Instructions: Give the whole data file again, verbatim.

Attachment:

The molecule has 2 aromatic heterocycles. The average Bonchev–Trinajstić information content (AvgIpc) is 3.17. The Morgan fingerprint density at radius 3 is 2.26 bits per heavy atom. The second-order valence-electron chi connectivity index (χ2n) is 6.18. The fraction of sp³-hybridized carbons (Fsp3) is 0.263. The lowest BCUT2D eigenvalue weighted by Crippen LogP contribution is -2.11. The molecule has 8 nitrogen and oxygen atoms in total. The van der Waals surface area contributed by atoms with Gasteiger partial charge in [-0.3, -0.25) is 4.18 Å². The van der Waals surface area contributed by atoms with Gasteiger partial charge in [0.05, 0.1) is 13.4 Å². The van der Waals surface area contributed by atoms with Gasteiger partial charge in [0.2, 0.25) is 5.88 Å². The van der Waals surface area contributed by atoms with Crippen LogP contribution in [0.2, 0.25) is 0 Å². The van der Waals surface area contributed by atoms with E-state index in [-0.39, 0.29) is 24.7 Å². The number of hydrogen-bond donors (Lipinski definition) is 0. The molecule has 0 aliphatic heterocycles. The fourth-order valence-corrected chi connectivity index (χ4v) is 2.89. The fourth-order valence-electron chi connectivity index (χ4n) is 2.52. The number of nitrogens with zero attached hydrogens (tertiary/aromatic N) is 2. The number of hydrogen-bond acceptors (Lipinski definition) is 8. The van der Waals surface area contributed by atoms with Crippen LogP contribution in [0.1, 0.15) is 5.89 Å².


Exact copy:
The molecule has 2 aromatic heterocycles. The average Bonchev–Trinajstić information content (AvgIpc) is 3.17. The Morgan fingerprint density at radius 3 is 2.26 bits per heavy atom. The second-order valence-electron chi connectivity index (χ2n) is 6.18. The fraction of sp³-hybridized carbons (Fsp3) is 0.263. The lowest BCUT2D eigenvalue weighted by Crippen LogP contribution is -2.11. The molecule has 8 nitrogen and oxygen atoms in total. The van der Waals surface area contributed by atoms with Gasteiger partial charge in [-0.3, -0.25) is 4.18 Å². The van der Waals surface area contributed by atoms with Gasteiger partial charge in [0.05, 0.1) is 13.4 Å². The van der Waals surface area contributed by atoms with Gasteiger partial charge in [0.2, 0.25) is 5.88 Å². The van der Waals surface area contributed by atoms with Crippen LogP contribution in [0.2, 0.25) is 0 Å². The van der Waals surface area contributed by atoms with E-state index in [-0.39, 0.29) is 24.7 Å². The number of hydrogen-bond donors (Lipinski definition) is 0. The molecule has 0 aliphatic heterocycles. The fourth-order valence-corrected chi connectivity index (χ4v) is 2.89. The fourth-order valence-electron chi connectivity index (χ4n) is 2.52. The number of nitrogens with zero attached hydrogens (tertiary/aromatic N) is 2. The number of hydrogen-bond acceptors (Lipinski definition) is 8. The van der Waals surface area contributed by atoms with Crippen LogP contribution in [0.1, 0.15) is 5.89 Å².